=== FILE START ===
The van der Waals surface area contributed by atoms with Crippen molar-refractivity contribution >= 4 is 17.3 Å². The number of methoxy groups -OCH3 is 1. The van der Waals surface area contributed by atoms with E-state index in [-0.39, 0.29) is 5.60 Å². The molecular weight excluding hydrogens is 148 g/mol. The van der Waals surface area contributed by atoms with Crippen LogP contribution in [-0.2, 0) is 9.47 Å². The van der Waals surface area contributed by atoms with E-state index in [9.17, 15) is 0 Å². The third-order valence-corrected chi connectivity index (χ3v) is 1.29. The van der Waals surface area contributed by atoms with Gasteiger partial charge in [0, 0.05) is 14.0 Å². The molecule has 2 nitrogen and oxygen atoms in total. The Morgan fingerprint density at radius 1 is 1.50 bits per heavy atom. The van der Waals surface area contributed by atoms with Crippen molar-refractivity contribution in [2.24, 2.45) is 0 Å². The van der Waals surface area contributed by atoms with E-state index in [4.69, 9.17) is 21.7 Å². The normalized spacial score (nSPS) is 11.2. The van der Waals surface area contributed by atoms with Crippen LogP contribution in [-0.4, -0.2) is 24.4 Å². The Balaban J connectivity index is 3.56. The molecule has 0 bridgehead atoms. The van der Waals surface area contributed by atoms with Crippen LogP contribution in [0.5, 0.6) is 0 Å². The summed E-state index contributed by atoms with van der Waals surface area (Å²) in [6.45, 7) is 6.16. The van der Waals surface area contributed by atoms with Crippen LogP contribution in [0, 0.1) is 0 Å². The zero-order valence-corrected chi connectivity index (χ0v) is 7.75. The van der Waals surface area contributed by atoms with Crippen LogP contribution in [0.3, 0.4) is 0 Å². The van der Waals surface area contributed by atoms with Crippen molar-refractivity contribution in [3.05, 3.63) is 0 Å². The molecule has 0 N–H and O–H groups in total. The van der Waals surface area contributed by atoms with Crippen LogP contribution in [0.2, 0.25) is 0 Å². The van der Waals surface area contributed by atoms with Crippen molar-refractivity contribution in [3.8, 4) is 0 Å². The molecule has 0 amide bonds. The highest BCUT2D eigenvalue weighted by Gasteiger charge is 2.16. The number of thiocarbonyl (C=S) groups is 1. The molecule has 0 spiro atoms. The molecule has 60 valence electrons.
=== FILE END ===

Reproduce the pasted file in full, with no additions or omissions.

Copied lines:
The van der Waals surface area contributed by atoms with Crippen molar-refractivity contribution >= 4 is 17.3 Å². The number of methoxy groups -OCH3 is 1. The van der Waals surface area contributed by atoms with E-state index in [-0.39, 0.29) is 5.60 Å². The molecular weight excluding hydrogens is 148 g/mol. The van der Waals surface area contributed by atoms with Crippen LogP contribution in [-0.2, 0) is 9.47 Å². The van der Waals surface area contributed by atoms with E-state index in [9.17, 15) is 0 Å². The third-order valence-corrected chi connectivity index (χ3v) is 1.29. The van der Waals surface area contributed by atoms with Gasteiger partial charge in [0, 0.05) is 14.0 Å². The molecule has 2 nitrogen and oxygen atoms in total. The Morgan fingerprint density at radius 1 is 1.50 bits per heavy atom. The van der Waals surface area contributed by atoms with Crippen molar-refractivity contribution in [2.24, 2.45) is 0 Å². The van der Waals surface area contributed by atoms with E-state index in [4.69, 9.17) is 21.7 Å². The normalized spacial score (nSPS) is 11.2. The van der Waals surface area contributed by atoms with Crippen LogP contribution in [-0.4, -0.2) is 24.4 Å². The Balaban J connectivity index is 3.56. The molecule has 0 bridgehead atoms. The van der Waals surface area contributed by atoms with Crippen LogP contribution in [0.5, 0.6) is 0 Å². The summed E-state index contributed by atoms with van der Waals surface area (Å²) in [6.45, 7) is 6.16. The van der Waals surface area contributed by atoms with Crippen LogP contribution in [0, 0.1) is 0 Å². The zero-order valence-corrected chi connectivity index (χ0v) is 7.75. The van der Waals surface area contributed by atoms with Crippen LogP contribution in [0.3, 0.4) is 0 Å². The van der Waals surface area contributed by atoms with Crippen molar-refractivity contribution in [3.05, 3.63) is 0 Å². The molecule has 0 N–H and O–H groups in total. The van der Waals surface area contributed by atoms with Crippen LogP contribution in [0.2, 0.25) is 0 Å². The van der Waals surface area contributed by atoms with Crippen molar-refractivity contribution in [3.8, 4) is 0 Å². The molecule has 0 amide bonds. The highest BCUT2D eigenvalue weighted by Gasteiger charge is 2.16. The number of thiocarbonyl (C=S) groups is 1. The molecule has 0 spiro atoms. The molecule has 60 valence electrons.